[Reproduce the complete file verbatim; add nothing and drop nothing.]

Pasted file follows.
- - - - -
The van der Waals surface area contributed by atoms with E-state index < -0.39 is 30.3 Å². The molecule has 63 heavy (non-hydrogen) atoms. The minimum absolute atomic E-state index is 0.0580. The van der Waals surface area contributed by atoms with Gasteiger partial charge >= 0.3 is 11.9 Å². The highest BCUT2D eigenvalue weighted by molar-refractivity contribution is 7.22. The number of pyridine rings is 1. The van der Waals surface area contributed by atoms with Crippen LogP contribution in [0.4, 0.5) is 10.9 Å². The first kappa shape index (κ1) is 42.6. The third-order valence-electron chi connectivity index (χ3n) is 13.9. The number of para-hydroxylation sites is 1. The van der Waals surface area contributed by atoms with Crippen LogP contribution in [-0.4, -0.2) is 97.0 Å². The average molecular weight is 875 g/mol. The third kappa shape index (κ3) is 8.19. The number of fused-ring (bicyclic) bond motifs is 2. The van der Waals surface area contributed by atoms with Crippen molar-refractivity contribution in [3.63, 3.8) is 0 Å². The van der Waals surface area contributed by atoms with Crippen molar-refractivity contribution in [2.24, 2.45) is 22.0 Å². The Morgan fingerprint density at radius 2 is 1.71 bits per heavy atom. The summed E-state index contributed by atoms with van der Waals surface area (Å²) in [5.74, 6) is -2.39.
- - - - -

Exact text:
The van der Waals surface area contributed by atoms with E-state index < -0.39 is 30.3 Å². The molecule has 63 heavy (non-hydrogen) atoms. The minimum absolute atomic E-state index is 0.0580. The van der Waals surface area contributed by atoms with Gasteiger partial charge >= 0.3 is 11.9 Å². The highest BCUT2D eigenvalue weighted by molar-refractivity contribution is 7.22. The number of pyridine rings is 1. The van der Waals surface area contributed by atoms with Crippen LogP contribution in [0.4, 0.5) is 10.9 Å². The first kappa shape index (κ1) is 42.6. The third-order valence-electron chi connectivity index (χ3n) is 13.9. The number of para-hydroxylation sites is 1. The van der Waals surface area contributed by atoms with Crippen LogP contribution in [-0.4, -0.2) is 97.0 Å². The average molecular weight is 875 g/mol. The third kappa shape index (κ3) is 8.19. The number of fused-ring (bicyclic) bond motifs is 2. The van der Waals surface area contributed by atoms with Crippen molar-refractivity contribution in [3.63, 3.8) is 0 Å². The van der Waals surface area contributed by atoms with Crippen molar-refractivity contribution in [2.24, 2.45) is 22.0 Å². The Morgan fingerprint density at radius 2 is 1.71 bits per heavy atom. The summed E-state index contributed by atoms with van der Waals surface area (Å²) in [5.74, 6) is -2.39.